Adopting Children Who Were Abused Or Abandoned

By  | 

Some people asked for advice about their recently adopted adolescent son. He suffered abuse at the hands of his biological caregivers and went through various traumatic experiences before being abandoned. In the new family situation, surrounded by new siblings all spawned by his new adopted parents, he was acting out a lot, saying and doing malicious, hurtful things. They didn’t know what to do. They’d never had problems like this with any of their other children.

Now, it’s tempting to diagnose kids who act out often with conduct disorder or ADHD but there’s usually a much better psychological explanation that doesn’t place all the responsibility for what’s going on within the skin of the person isolated as the problem and that was certainly the case here.

We have to understand the acting out behavior of adolescent kids who have been recently adopted, especially when they were abused, suffered through trauma, or were purposefully abandoned, as a defense mechanism, as a way to try to protect their fragile emotional system from total collapse. They’ve experienced the devastating emotional consequences of opening up, of trusting primary caregivers, of letting themselves feel safe, first hand. The only thing that opening up their little hearts ever accomplished was allowing easier access for these hearts to be ripped out of their chests.

Adopted kids unexpectedly find themselves in a new family situation, with strangers who call themselves their parents. Why trust these people? Who cares what they say or do, who cares about their professions of love? Lived experience says that when you put your hands in the emotional fire of love and trust you get burned and you get burned bad. The primary relationship is the blueprint for every other important relationship over the lifespan. So when an adolescent kid is adopted out of a bad situation the unconscious blueprint is already in place and what this unconscious blueprint says is that sooner or later all primary caregivers abuse and abandon.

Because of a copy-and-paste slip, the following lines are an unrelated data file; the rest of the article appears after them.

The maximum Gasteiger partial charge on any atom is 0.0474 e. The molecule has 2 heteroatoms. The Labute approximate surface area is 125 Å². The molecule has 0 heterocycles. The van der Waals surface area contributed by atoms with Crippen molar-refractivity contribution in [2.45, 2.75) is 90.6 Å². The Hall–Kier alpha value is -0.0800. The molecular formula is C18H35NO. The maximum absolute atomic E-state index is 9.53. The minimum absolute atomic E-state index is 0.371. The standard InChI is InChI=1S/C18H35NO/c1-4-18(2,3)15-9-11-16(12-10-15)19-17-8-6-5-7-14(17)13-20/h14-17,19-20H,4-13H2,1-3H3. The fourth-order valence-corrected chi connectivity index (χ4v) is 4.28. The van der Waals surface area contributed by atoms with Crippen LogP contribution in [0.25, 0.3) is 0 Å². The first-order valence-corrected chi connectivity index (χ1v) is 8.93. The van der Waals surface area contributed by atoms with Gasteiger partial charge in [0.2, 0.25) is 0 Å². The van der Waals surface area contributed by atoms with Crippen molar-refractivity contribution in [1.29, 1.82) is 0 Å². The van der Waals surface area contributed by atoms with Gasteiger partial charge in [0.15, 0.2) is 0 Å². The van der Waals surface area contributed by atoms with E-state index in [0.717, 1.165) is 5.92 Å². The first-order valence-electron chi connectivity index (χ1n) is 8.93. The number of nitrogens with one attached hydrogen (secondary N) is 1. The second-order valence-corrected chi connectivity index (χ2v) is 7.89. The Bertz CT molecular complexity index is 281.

The acting out behavior is a sort of repetition compulsion, a strategy to try to prove the blueprint correct, a way to get the next abandonment episode over with instead of dragging it out. Although largely unconscious, acting out in order to speed up the expected abuse and abandonment is preferable to once again opening up that little heart, to once again trusting and loving and feeling safe, and then having that heart ripped out a second time.That’s the unbearable prospect, the grim specter always floating at the periphery, and it stays with some people who were abandoned by primary caregivers throughout their lives.

What we often have going on then in the adoptive situation is a drastic difference in perception and expectations between parents and children. Parents believe they’re doing their new adopted child a huge favor, and of course they are, but they also usually secretly believe their child should show signs of gratitude, should recognize the love and security present, should be able to take to the new environment like a fish to water. But this child was abandoned by an authority figure or authority figures tantamount to gods. The result of abandonment at the hands of a primary caregiver is difficulty forming healthy connections, since healthy connections require love, trust, and a sense of emotional, psychological, and physical safety. The child is currently terrified of adhering to these requirements.

We see then that the parenting strategy in these cases shouldn’t be medication or a bunch of exhaustive psychological workups or punishments or any other aversive consequences. It should be practicing unconditional love and actively working to create the safest family conditions possible, conditions that take into account the fact that deep down the child doesn’t feel safe at all. It should be stating in no uncertain terms that the child isn’t going anywhere, that kids aren’t cast aside or left behind in this family. It should be making it clear often that everyone is in it for the long haul.

Sooner or later the change will happen and the child will bloom like a beautiful flower. All those behavioral problems will go away on their own because they were never due to underlying personality traits but were the predictable consequence of the child’s psychological and emotional struggle with abuse and abandonment at the hands of primary caregivers.